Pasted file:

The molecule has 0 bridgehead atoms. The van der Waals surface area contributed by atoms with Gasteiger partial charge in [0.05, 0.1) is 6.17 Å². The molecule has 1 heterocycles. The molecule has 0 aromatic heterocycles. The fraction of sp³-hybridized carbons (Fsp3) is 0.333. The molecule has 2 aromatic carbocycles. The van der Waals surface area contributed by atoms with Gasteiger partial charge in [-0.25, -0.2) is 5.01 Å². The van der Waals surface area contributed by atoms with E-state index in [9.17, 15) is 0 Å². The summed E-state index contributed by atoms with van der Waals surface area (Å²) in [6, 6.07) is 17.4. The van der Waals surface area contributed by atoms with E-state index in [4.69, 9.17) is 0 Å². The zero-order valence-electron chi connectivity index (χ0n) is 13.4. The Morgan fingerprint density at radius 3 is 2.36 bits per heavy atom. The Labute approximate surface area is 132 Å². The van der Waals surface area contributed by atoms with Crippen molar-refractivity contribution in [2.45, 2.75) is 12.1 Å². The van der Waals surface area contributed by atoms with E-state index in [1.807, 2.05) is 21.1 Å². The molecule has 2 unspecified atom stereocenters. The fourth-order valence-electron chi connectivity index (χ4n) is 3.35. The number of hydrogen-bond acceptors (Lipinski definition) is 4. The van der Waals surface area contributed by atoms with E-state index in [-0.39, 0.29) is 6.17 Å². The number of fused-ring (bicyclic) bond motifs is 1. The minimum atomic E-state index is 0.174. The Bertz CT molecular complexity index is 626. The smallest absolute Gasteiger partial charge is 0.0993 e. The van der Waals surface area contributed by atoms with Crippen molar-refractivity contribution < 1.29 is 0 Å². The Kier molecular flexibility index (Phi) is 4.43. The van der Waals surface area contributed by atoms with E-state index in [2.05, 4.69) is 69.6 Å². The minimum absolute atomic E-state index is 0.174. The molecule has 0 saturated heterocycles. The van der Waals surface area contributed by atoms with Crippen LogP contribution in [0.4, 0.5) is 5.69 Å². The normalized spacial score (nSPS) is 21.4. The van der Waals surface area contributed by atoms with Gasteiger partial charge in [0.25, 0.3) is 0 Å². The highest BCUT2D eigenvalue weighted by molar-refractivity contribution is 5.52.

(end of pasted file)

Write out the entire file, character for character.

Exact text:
The molecule has 0 bridgehead atoms. The van der Waals surface area contributed by atoms with Gasteiger partial charge in [0.05, 0.1) is 6.17 Å². The molecule has 1 heterocycles. The molecule has 0 aromatic heterocycles. The fraction of sp³-hybridized carbons (Fsp3) is 0.333. The molecule has 2 aromatic carbocycles. The van der Waals surface area contributed by atoms with Gasteiger partial charge in [-0.25, -0.2) is 5.01 Å². The van der Waals surface area contributed by atoms with E-state index in [9.17, 15) is 0 Å². The summed E-state index contributed by atoms with van der Waals surface area (Å²) in [6, 6.07) is 17.4. The van der Waals surface area contributed by atoms with E-state index in [4.69, 9.17) is 0 Å². The zero-order valence-electron chi connectivity index (χ0n) is 13.4. The Morgan fingerprint density at radius 3 is 2.36 bits per heavy atom. The Labute approximate surface area is 132 Å². The van der Waals surface area contributed by atoms with Crippen molar-refractivity contribution in [2.45, 2.75) is 12.1 Å². The van der Waals surface area contributed by atoms with E-state index in [1.807, 2.05) is 21.1 Å². The molecule has 2 unspecified atom stereocenters. The fourth-order valence-electron chi connectivity index (χ4n) is 3.35. The number of hydrogen-bond acceptors (Lipinski definition) is 4. The van der Waals surface area contributed by atoms with E-state index in [-0.39, 0.29) is 6.17 Å². The number of fused-ring (bicyclic) bond motifs is 1. The minimum atomic E-state index is 0.174. The Bertz CT molecular complexity index is 626. The smallest absolute Gasteiger partial charge is 0.0993 e. The van der Waals surface area contributed by atoms with Crippen molar-refractivity contribution < 1.29 is 0 Å². The Kier molecular flexibility index (Phi) is 4.43. The van der Waals surface area contributed by atoms with E-state index in [2.05, 4.69) is 69.6 Å². The minimum absolute atomic E-state index is 0.174. The molecule has 0 saturated heterocycles. The van der Waals surface area contributed by atoms with Crippen LogP contribution in [0.4, 0.5) is 5.69 Å². The normalized spacial score (nSPS) is 21.4. The van der Waals surface area contributed by atoms with Gasteiger partial charge in [0.25, 0.3) is 0 Å². The highest BCUT2D eigenvalue weighted by molar-refractivity contribution is 5.52.